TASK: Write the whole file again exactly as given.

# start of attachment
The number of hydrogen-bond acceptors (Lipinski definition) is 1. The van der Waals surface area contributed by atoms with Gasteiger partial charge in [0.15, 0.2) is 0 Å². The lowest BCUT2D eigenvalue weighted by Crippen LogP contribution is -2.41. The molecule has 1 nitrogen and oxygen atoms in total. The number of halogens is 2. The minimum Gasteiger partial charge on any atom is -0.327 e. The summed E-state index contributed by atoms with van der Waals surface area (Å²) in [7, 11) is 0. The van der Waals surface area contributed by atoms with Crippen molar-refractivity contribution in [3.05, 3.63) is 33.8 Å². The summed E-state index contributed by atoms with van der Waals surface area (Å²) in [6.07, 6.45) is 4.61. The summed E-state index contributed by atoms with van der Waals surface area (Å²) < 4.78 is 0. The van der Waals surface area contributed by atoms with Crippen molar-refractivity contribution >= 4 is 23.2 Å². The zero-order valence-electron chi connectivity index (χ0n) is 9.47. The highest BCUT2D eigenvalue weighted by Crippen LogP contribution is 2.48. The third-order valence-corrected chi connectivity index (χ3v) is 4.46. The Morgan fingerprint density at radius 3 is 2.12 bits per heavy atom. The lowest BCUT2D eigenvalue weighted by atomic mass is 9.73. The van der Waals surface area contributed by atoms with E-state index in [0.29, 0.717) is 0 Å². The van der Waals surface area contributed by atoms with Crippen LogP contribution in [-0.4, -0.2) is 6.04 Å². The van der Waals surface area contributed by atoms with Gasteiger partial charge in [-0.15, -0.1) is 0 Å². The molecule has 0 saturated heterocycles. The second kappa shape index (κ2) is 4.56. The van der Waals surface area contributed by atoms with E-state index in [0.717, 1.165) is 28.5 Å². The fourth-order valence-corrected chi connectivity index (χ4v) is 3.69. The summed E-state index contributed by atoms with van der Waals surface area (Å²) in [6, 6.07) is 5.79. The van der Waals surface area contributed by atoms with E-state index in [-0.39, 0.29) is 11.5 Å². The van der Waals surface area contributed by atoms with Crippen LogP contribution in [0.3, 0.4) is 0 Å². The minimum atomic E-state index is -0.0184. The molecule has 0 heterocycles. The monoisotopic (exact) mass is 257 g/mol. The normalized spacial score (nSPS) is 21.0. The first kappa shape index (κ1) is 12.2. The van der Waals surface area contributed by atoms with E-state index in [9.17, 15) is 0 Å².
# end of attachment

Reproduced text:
The number of hydrogen-bond acceptors (Lipinski definition) is 1. The van der Waals surface area contributed by atoms with Gasteiger partial charge in [0.15, 0.2) is 0 Å². The lowest BCUT2D eigenvalue weighted by Crippen LogP contribution is -2.41. The molecule has 1 nitrogen and oxygen atoms in total. The number of halogens is 2. The minimum Gasteiger partial charge on any atom is -0.327 e. The summed E-state index contributed by atoms with van der Waals surface area (Å²) in [7, 11) is 0. The van der Waals surface area contributed by atoms with Crippen molar-refractivity contribution in [3.05, 3.63) is 33.8 Å². The summed E-state index contributed by atoms with van der Waals surface area (Å²) in [6.07, 6.45) is 4.61. The summed E-state index contributed by atoms with van der Waals surface area (Å²) < 4.78 is 0. The van der Waals surface area contributed by atoms with Crippen molar-refractivity contribution >= 4 is 23.2 Å². The zero-order valence-electron chi connectivity index (χ0n) is 9.47. The highest BCUT2D eigenvalue weighted by Crippen LogP contribution is 2.48. The third-order valence-corrected chi connectivity index (χ3v) is 4.46. The Morgan fingerprint density at radius 3 is 2.12 bits per heavy atom. The lowest BCUT2D eigenvalue weighted by atomic mass is 9.73. The van der Waals surface area contributed by atoms with E-state index in [0.29, 0.717) is 0 Å². The van der Waals surface area contributed by atoms with Crippen LogP contribution in [-0.4, -0.2) is 6.04 Å². The van der Waals surface area contributed by atoms with Gasteiger partial charge in [-0.15, -0.1) is 0 Å². The molecule has 0 saturated heterocycles. The second kappa shape index (κ2) is 4.56. The van der Waals surface area contributed by atoms with E-state index in [0.717, 1.165) is 28.5 Å². The fourth-order valence-corrected chi connectivity index (χ4v) is 3.69. The summed E-state index contributed by atoms with van der Waals surface area (Å²) in [6, 6.07) is 5.79. The van der Waals surface area contributed by atoms with E-state index in [-0.39, 0.29) is 11.5 Å². The van der Waals surface area contributed by atoms with Crippen LogP contribution in [0.3, 0.4) is 0 Å². The minimum atomic E-state index is -0.0184. The molecule has 0 heterocycles. The monoisotopic (exact) mass is 257 g/mol. The normalized spacial score (nSPS) is 21.0. The first kappa shape index (κ1) is 12.2. The van der Waals surface area contributed by atoms with E-state index in [9.17, 15) is 0 Å².